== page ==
If you’ve had enough of robocalls, spoofers, hackers and other pests invading your home all day and into the night, I have a few ideas for you; follow them at your own risk.
First of all, cancel your land line. Just call up the phone company and say you’ve had enough interruptions from their clients who obviously are valued more than residential customers and you don’t want to play the game anymore. They may offer to sell you some screening service but don’t bite. Tell them you might come back when such a service is at no additional cost to you.
Tell them you put screens on your windows and doors to keep out flies, mosquitoes and other stinging insects and you see no reason why they can’t help you to screen out objectionable audio visitors as well.
If that’s too extreme for you, try disconnecting your answering machine. And put the ringer on mute and answer only those calls that show up on your caller ID as someone you know. It might be a good idea to tell those who are used to calling and leaving a message that you no longer take messages. If you don’t pick up, they can try again later. Or not.
Tell the doctors’ offices and others with automatic calling that recorded appointment reminders are no longer accepted at your number. You will no longer get those calls on your answering machine telling you that this is a reminder of the appointment that you made and that you will be billed for the visit if you do not keep the appointment.
There will be an end to the inconvenience of coming home, finding an appointment reminder on your phone with the message instructing you to call back and confirm that your machine has heard from their machine and you will be there at the appointed time.
This will also save you the trouble of having to call that number only to get a recorded answering machine giving you 90 seconds or so of options (twice, if you press the number to which you are directed) and then leaving you wondering if the machine recorded your message after five minutes of back and forth. On more than one occasion I have called such a number and left my message for them: This is my confirmation of the agreed-upon appointment and since no one answered the phone I need a return call from a live person in their office confirming that my confirmation was received.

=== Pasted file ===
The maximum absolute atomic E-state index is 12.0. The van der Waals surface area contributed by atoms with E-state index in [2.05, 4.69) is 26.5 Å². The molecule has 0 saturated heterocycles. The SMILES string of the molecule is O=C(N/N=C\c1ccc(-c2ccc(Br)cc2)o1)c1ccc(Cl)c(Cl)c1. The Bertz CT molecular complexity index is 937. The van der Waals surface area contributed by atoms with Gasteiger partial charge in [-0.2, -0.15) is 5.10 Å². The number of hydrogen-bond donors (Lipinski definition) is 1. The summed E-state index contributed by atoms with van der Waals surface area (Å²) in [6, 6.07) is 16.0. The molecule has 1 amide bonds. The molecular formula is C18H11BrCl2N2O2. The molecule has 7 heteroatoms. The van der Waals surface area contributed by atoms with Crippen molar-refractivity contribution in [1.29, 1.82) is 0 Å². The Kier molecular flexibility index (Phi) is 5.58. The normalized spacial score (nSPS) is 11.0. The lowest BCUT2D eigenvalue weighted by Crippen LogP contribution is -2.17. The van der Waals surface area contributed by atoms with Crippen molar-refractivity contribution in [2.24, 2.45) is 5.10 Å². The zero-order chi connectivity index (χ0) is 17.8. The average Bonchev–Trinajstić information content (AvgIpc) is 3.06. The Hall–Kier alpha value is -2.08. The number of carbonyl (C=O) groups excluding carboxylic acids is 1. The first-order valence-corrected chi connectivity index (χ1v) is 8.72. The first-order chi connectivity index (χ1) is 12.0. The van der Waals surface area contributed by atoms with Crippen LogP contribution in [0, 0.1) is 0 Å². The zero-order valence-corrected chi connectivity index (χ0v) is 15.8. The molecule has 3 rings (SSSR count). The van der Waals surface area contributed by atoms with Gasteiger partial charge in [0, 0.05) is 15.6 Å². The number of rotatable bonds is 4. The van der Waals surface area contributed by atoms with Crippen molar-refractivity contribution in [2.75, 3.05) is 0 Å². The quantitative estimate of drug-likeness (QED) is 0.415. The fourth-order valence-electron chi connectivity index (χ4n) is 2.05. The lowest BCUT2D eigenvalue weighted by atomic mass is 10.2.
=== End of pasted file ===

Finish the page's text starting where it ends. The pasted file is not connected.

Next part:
Then pull plug on the answering machine on your phone and stick to it.
This decision also means that you will not get those cryptic messages that begin mid-sentence telling you your credit card will be charged $300 if they don’t hear from you by close of business by calling this number, or you can push “1” now to talk to an adviser who will walk you through making your payment.
You can stop replaying the same message from the dialing for Medicare dollars people, the ones offering “free” knee or back braces, scooters, tub installations, and on and on.
Let your friends and vendors know that you have a perfectly good cell phone and an email account and the United States Postal Service and you don’t need to provide a marketing portal for hucksters, politicians, scammers, perverts and other rascals, including anonymous callers who just want to vent.
Having said that, be diligent about checking your snail mail. Be sure it’s yours. I get three or four pieces of mail a week that were delivered to my mailbox by mistake, and it makes me wonder if the neighbors who get my mail are as conscientious about bringing it to me as I am about getting theirs to them.
I hate to complain to the post office, because if the postal workers lose their jobs, they might be desperate enough to go to work for phone spammers.